The Prom Wristlet

By Sharon Naylor

March 4, 2011 5 min read

Today's prom wristlets defy explanation. They don't fit into any simple description because there's no size, color or style that rules the trends. The wristlet is 100 percent customized to accent the design, drama and colors of the teen's dream prom dress.

This season's traditional and high-fashion prom dresses present unique opportunities when it comes to prom wristlet design. A busier dress calls for a subtler wristlet so that the girl does not have too much happening in her look. A simpler, solid-colored silk column dress opens the door to an elegant wristlet design, such as a cluster of matching-hued spray roses with a half-dozen stephanotises. Or that simpler column dress could be the ideal balance to a more artistic, dramatic wristlet made with eye-catching orchids and lots of sparkle. The choices are truly up to the girl who will wear it.

In addition to the candy-colored column dress, with or without sparkle in the bodice design, today's prom-goers also are choosing metallic one-shouldered numbers with a thigh-high slit, a style that calls for an icy blue-colored wristlet that has a floral motif, with metallic ribbon and matching metallic stick-ins. Girls wearing flirty cocktail dresses with short tulle skirts love ultra-girlie wristlets with traditional roses or freesia, ribbon and sparkly stick-ins. A new trend this year is the flowing gown with a large floral pattern. The standout floral gowns most often are paired with subtler floral wristlets made from just one color. Girls wearing black-and-white gowns have the choice of wearing subtle wristlets, such as ones with roses and stephanotises, or making statements with their wristlets by choosing vibrant colors, such as this season's hot shade, coral. Last year's top color, turquoise, is still present as a favorite color "pop" in prom wristlets.

*Top Flowers in Today's Prom Wristlets

Floral design experts say that the types of flowers used in a wristlet need to be types that hold up well over the course of hours, unlike hydrangeas, which wilt after just an hour or two for lack of a water source to keep them fresh and full. "Petite spray roses work better than full, big roses," says Casey Cooper, principal of Botanicals Inc. Other flowers to consider for their beauty and budget-friendliness are carnations, which now look far more exotic than their counterparts of yesteryear. With softer ruffled edges and color streaks, today's carnation is a top wristlet pick.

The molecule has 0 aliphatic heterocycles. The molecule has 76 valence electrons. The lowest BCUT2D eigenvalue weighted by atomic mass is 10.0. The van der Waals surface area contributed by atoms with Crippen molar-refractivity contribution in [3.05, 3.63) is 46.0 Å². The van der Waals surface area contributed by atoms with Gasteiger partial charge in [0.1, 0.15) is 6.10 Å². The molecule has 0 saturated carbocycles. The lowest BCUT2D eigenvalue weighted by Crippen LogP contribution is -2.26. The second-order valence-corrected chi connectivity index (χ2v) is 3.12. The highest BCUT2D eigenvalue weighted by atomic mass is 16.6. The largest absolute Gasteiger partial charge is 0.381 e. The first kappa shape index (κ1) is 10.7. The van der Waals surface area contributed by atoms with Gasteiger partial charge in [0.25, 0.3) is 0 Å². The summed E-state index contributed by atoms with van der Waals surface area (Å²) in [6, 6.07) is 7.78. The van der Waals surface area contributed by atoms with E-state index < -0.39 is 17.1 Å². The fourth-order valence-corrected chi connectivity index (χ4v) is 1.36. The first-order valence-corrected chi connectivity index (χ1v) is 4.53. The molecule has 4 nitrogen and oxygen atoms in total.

In exotic flowers that add a dazzling touch to a simpler, solid-colored dress, consider dendrobium orchids and alstroemerias, which become focal points of the full prom gown look, an accessory that works very much the same way a large, ornate piece of jewelry does. And it, too, may provide sparkle to your prom look.

For color combinations, the most common design is the darker and lighter hue of the same color as the dress, such as a purple and lilac motif to coordinate with a purple prom gown or several shades of yellow blooms to accent a bright yellow prom dress.

Smaller flowers may be clustered to form a delicate or shaped wristlet. Consider freesias or cornflowers, floral designers' favorite petite blooms for smaller wristlets chosen as delicate, well-paired accents to busier dresses, e.g., patterned or bead- or crystal-encrusted dresses. If the dress makes a "big" effect, the wristlet should be a small one.

*Accents and Add-ins

Using both ready-to-wear fashion and bridal fashion runways for inspiration, today's floral designers are using feminine touches of ribbon and soft tulle, as well as edgier netting and especially the pushpin add-ins of rhinestones or colorful jewel-toned crystals placed subtly or dramatically in the wristlet design. Floral artists are careful not to overdo wristlet accenting with too many dangling ribbons or floral sprays because girls need to dance and reach across candle-covered tables. If architectural accenting is to be used, it usually is done in the form of a winding vine that goes up the arm or a sweep of larger flowers extending halfway between the wrist and the elbow, with colorful tiny flowers used in place of old-fashioned baby's breath.

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